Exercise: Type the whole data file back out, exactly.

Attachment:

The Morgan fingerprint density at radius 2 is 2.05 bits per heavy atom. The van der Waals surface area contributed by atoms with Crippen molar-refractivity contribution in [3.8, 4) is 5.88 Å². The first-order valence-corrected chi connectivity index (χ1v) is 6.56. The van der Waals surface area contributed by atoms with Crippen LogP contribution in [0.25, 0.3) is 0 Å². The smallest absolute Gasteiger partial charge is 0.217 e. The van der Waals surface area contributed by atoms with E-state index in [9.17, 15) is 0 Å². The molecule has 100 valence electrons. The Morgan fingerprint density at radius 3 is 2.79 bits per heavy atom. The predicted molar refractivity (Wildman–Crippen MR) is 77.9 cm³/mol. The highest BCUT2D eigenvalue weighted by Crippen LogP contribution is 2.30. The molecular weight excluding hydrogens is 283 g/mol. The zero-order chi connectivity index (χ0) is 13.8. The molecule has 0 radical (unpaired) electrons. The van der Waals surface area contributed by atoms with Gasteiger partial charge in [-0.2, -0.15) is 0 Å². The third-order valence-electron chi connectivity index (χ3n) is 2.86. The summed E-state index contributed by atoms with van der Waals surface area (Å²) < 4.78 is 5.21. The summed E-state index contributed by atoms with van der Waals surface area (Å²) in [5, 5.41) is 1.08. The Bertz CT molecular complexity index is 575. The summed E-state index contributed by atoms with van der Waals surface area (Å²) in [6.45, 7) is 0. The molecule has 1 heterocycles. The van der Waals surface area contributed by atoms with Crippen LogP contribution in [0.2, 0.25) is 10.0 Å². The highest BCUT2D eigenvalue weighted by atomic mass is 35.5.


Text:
The Morgan fingerprint density at radius 2 is 2.05 bits per heavy atom. The van der Waals surface area contributed by atoms with Crippen molar-refractivity contribution in [3.8, 4) is 5.88 Å². The first-order valence-corrected chi connectivity index (χ1v) is 6.56. The van der Waals surface area contributed by atoms with Crippen LogP contribution in [0.25, 0.3) is 0 Å². The smallest absolute Gasteiger partial charge is 0.217 e. The van der Waals surface area contributed by atoms with E-state index in [9.17, 15) is 0 Å². The molecule has 100 valence electrons. The Morgan fingerprint density at radius 3 is 2.79 bits per heavy atom. The predicted molar refractivity (Wildman–Crippen MR) is 77.9 cm³/mol. The highest BCUT2D eigenvalue weighted by Crippen LogP contribution is 2.30. The molecular weight excluding hydrogens is 283 g/mol. The zero-order chi connectivity index (χ0) is 13.8. The molecule has 0 radical (unpaired) electrons. The van der Waals surface area contributed by atoms with Gasteiger partial charge in [-0.2, -0.15) is 0 Å². The third-order valence-electron chi connectivity index (χ3n) is 2.86. The summed E-state index contributed by atoms with van der Waals surface area (Å²) < 4.78 is 5.21. The summed E-state index contributed by atoms with van der Waals surface area (Å²) in [5, 5.41) is 1.08. The Bertz CT molecular complexity index is 575. The summed E-state index contributed by atoms with van der Waals surface area (Å²) in [6.45, 7) is 0. The molecule has 1 heterocycles. The van der Waals surface area contributed by atoms with Crippen LogP contribution in [0.2, 0.25) is 10.0 Å². The highest BCUT2D eigenvalue weighted by atomic mass is 35.5.